Use of malaria rapid diagnostic tests by community health workers in Afghanistan: cluster randomised trial.


Leslie, T; Rowland, M; Mikhail, A; Cundill, B; Willey, B; Alokozai, A; Mayan, I; Hasanzai, A; Baktash, SH; Mohammed, N; Wood, M; Rahimi, HU; Laurent, B; Buhler, C; Whitty, CJM; (2017) Use of malaria rapid diagnostic tests by community health workers in Afghanistan: cluster randomised trial. BMC Med, 15 (1). p. 124. ISSN 1741-7015 DOI: 10.1186/s12916-017-0891-8

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Abstract

The World Health Organisation (WHO) recommends parasitological diagnosis of malaria before treatment, but use of malaria rapid diagnostic tests (mRDTs) by community health workers (CHWs) has not been fully tested within health services in south and central Asia. mRDTs could allow CHWs to diagnose malaria accurately, improving treatment of febrile illness. A cluster randomised trial in community health services was undertaken in Afghanistan. The primary outcome was the proportion of suspected malaria cases correctly treated for polymerase chain reaction (PCR)-confirmed malaria and PCR negative cases receiving no antimalarial drugs measured at the level of the patient. CHWs from 22 clusters (clinics) received standard training on clinical diagnosis and treatment of malaria; 11 clusters randomised to the intervention arm received additional training and were provided with mRDTs. CHWs enrolled cases of suspected malaria, and the mRDT results and treatments were compared to blind-read PCR diagnosis. In total, 256 CHWs enrolled 2400 patients with 2154 (89.8%) evaluated. In the intervention arm, 75.3% (828/1099) were treated appropriately vs. 17.5% (185/1055) in the control arm (cluster adjusted risk ratio: 3.72, 95% confidence interval 2.40-5.77; p < 0.001). In the control arm, 85.9% (164/191) with confirmed Plasmodium vivax received chloroquine compared to 45.1% (70/155) in the intervention arm (p < 0.001). Overuse of chloroquine in the control arm resulted in 87.6% (813/928) of those with no malaria (PCR negative) being treated vs. 10.0% (95/947) in the intervention arm, p < 0.001. In the intervention arm, 71.4% (30/42) of patients with P. falciparum did not receive artemisinin-based combination therapy, partly because operational sensitivity of the RDTs was low (53.2%, 38.1-67.9). There was high concordance between recorded RDT result and CHW prescription decisions: 826/950 (87.0%) with a negative test were not prescribed an antimalarial. Co-trimoxazole was prescribed to 62.7% of malaria negative patients in the intervention arm and 15.0% in the control arm. While introducing mRDT reduced overuse of antimalarials, this action came with risks that need to be considered before use at scale: an appreciable proportion of malaria cases will be missed by those using current mRDTs. Higher sensitivity tests could be used to detect all cases. Overtreatment with antimalarial drugs in the control arm was replaced with increased antibiotic prescription in the intervention arm, resulting in a probable overuse of antibiotics. ClinicalTrials.gov, NCT01403350 . Prospectively registered.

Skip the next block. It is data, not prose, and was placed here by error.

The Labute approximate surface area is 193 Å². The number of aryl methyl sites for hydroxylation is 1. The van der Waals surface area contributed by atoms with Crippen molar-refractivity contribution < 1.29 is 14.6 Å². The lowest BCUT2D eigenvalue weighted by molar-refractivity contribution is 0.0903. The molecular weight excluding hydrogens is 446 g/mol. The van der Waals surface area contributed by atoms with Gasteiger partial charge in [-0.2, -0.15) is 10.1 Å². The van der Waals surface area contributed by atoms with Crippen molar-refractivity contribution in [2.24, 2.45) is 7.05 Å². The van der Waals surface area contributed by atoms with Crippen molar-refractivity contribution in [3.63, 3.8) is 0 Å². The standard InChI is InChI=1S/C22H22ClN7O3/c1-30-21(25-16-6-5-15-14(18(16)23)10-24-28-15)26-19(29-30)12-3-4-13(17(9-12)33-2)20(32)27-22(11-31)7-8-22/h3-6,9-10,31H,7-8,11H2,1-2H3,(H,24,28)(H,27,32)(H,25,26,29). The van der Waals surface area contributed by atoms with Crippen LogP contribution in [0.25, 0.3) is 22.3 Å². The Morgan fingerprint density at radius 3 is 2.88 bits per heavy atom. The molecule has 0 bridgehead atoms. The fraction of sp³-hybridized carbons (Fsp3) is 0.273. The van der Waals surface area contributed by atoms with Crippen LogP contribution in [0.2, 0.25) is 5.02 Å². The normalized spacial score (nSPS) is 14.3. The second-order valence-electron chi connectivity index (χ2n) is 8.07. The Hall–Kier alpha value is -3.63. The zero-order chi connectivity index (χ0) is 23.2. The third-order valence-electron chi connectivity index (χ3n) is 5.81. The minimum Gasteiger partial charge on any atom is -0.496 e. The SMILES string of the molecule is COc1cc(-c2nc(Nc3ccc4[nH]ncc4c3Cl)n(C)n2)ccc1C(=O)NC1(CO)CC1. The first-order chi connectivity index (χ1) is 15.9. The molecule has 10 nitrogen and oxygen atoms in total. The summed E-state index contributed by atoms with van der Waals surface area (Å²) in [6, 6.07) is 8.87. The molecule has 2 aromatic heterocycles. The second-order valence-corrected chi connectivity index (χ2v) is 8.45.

Item Type: Article
Faculty and Department: Faculty of Infectious and Tropical Diseases > Dept of Disease Control
Faculty of Infectious and Tropical Diseases > Dept of Clinical Research
Faculty of Epidemiology and Population Health > Dept of Infectious Disease Epidemiology
Research Centre: Malaria Centre
PubMed ID: 28683750
Web of Science ID: 404858200001
URI: http://researchonline.lshtm.ac.uk/id/eprint/4052637

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